Kashmiri Dum Aloo

Kashmiri Dum Aloo


  • 15 Baby Potatoes, boiled and peeled
  • ½ tsp. chilli powder
  • 1 tsp. salt or to taste
  • 2 tbsp. ghee
  • ½ cup curd, mixed with ¼ cup water
  • ½ cup tomato puree
  • 1 tsp. cumin seeds
  • ½ tsp. coriander powder
  • ½ tsp. garam masala powder
  • ½ tsp. turmeric powder
  • 1 tsp. dried fenugreek leaves (kasuri methi) (Optional)
  • 1 tsp. sugar
  • ½ cup coriander leaves, chopped

To prepare Onion Paste, roast & grind

  • 2 medium onions
  • 1/2″ pc. Ginger, sliced
  • 2 garlic cloves, sliced
  • 2 green chillies
  • 3 red dry chillies, preferably Kashmiri
  • 2 cloves
  • 1” pc cinnamon
  • 1 tbsp. oil


  1. Heat the oil in a pan, add the cloves, cinnamon, ginger, garlic red and green chillies and fry for a minute. 
  2. Add the sliced onions and fry further 1 minute. 
  3. Take off fire and let cool, then grind to a paste adding some water.  Keep aside.
  4. Heat a vessel and add 2 tbsp  ghee. 
  5. Add the boiled potatoes, chilli powder and salt and fry on medium heat for 5 minutes till golden. 
  6. Remove the potatoes and set aside. 
  7. To the same oil add 1 tsp. cumin seeds and saute for few seconds. 
  8. Add the onion paste, rinse the jar and add the water. 
  9. Add the coriander, turmeric and garam masala powder, stir and cook 5 minutes. 
  10. Add the tomato pulp, ¼ cup water if required and taste and add salt, cook 2 minutes. 
  11. Take off heat and add the yogurt mixture, 1 tsp. sugar, kasuri methi and mix.  Crush the kasuri methi lightly before adding,
  12. Place on heat and add the potatoes and cook 2 minutes. 
  13. Garnish with coriander leaves and serve hot with Kashmiri rotis or puris or pulao.
  14. Serve alongwith Kashmiri Saag for a complete meal.

Potato and Red Pumpkin Gravy

Aloo Pethe ka Saag

A quick, deliciuous, nutritious dish without onion and garlic. Rajasthani vegetarian cuisine.

Potato & Red Pumpkin Gravy

Rajasthani cuisine


  • ½ kg. Red pumpkin
  • ½ kg. Potatoes
  • 2 bay leaves
  • 1” pc cinnamon
  • 2 cloves
  • 2 cardamoms
  • 1 tsp. Kalonji (nigella/onion seeds) Optional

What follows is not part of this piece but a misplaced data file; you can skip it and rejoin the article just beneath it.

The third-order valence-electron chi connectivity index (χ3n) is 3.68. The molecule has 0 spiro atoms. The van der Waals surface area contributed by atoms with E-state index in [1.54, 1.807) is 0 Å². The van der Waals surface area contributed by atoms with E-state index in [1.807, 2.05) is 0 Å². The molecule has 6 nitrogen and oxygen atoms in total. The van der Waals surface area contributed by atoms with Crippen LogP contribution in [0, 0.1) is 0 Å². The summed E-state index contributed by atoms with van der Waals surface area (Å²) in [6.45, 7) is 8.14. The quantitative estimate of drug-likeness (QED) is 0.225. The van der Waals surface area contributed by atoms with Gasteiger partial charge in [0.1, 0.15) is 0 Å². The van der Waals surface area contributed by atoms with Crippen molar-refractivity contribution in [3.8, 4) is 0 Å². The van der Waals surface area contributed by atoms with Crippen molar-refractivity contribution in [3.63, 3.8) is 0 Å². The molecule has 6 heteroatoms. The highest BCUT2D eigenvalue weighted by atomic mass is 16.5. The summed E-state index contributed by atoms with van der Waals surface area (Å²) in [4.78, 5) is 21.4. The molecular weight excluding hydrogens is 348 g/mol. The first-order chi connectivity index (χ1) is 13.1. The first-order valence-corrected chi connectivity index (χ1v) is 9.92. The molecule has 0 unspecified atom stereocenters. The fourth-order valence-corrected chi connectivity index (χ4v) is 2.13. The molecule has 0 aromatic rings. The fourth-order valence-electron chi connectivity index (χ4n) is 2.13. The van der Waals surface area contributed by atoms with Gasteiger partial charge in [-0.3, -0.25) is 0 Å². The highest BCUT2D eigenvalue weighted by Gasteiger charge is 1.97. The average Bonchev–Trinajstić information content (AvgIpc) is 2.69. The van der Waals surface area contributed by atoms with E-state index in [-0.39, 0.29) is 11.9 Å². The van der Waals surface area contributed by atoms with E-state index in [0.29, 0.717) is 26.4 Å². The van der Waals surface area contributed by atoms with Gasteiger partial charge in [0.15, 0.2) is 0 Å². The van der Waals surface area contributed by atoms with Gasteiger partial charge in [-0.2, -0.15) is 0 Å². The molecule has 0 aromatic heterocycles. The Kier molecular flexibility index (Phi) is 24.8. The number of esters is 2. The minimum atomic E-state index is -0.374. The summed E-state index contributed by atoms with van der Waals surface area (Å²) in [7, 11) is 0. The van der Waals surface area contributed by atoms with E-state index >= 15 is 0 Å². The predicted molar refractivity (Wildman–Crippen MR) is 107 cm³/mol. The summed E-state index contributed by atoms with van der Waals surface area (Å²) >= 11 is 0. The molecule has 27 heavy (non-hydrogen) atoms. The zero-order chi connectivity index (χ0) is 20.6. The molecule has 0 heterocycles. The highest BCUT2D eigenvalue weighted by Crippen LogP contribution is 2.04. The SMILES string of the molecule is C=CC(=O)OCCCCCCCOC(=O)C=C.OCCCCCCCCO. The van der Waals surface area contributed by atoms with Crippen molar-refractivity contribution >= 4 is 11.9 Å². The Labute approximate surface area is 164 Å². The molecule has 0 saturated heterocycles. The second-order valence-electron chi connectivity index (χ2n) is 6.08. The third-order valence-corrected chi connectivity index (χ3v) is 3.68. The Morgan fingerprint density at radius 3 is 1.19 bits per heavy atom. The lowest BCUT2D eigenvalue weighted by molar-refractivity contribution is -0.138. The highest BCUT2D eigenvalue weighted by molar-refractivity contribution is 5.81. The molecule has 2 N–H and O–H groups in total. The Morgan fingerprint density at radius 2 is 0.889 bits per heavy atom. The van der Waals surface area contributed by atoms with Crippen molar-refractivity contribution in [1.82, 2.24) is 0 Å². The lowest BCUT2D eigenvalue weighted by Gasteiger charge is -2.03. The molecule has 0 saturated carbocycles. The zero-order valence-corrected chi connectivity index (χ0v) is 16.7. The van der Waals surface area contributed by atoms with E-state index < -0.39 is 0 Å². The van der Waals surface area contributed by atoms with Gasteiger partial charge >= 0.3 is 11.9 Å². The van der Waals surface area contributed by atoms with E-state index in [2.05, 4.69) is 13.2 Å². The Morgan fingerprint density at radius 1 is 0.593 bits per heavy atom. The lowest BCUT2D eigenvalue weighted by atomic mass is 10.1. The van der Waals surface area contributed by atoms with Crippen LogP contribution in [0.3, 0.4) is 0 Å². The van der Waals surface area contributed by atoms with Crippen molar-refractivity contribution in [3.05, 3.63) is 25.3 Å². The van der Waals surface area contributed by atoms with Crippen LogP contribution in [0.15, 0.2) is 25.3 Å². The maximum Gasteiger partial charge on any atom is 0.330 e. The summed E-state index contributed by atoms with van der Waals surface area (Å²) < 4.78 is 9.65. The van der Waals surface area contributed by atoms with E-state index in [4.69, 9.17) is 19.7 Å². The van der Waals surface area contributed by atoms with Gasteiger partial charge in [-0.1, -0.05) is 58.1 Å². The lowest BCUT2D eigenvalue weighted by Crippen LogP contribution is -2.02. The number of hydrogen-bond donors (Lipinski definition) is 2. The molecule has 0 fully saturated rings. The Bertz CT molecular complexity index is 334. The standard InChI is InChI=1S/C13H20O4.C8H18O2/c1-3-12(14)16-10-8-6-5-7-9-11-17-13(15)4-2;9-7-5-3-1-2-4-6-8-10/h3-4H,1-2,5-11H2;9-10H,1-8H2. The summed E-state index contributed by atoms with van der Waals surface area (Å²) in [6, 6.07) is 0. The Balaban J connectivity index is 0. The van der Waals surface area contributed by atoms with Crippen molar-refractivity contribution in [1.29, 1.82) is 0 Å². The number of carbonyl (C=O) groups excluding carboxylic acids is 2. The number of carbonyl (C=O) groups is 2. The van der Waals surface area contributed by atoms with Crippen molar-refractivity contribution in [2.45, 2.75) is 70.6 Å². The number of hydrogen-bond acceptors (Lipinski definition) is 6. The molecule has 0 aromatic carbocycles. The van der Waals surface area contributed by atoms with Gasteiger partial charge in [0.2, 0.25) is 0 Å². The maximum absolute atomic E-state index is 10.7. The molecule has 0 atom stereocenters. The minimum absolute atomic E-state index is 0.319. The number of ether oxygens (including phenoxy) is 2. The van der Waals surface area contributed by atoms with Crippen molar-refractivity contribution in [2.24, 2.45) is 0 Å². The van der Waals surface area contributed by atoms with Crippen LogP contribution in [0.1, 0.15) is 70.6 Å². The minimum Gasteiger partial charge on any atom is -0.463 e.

• ½ tsp. mustard seeds
  • ½ tsp. fenugreek seeds
  • 1 tsp. chilli powder
  • 2 tbsp. yogurt
  • 1 tsp. cumin powder
  • 1 tsp. coriander powder
  • ½ tsp. turmeric powder
  • 1 tomato, chopped (or 1 tbsp. tomato paste) (missed it in the video recording)
  • 1 tsp. amchur (dry mango powder)
  • ½ tsp. sugar
  • 1 tsbp. Ghee
  • 1 tsp. Salt or to taste


Clean, Peel and wash the red pumpkin and potatoes.  Cut into cubes.  Heat the ghee and fry the bay leaves, cinnamon, cloves, cardamoms, nigella seeds, mustard seed and fenugreek seeds until the seeds begin to crackle.  Add the yogurt, chili, coriander, cumin and turmeric powders and fry for 2 to 3 minutes.  Adjust spices to taste.  Add the tomato paste or the tomato and fry for a minute.  Add the potato and pumpkin cubes, ½ cup water, cover and cook on medium heat for 15 minutes or until the vegetables are tender.  Add the amchur, sugar and salt.  Mix and simmer for a minute.  Serve hot.

Potato Chops

Potato Chops

I remember years ago my East Indian friend & colleague telling me that in an East Indian household a Sunday lunch is incomplete without Potato Chops. While growing up we enjoyed Potato Chops often as my mother made them frequently. Can’t say it is a mangalorean dish but certainly due to the East Indian influence of neighbours and friends, perks of being raised and growing up in a cosmopolitan city like Bombay (now Mumbai).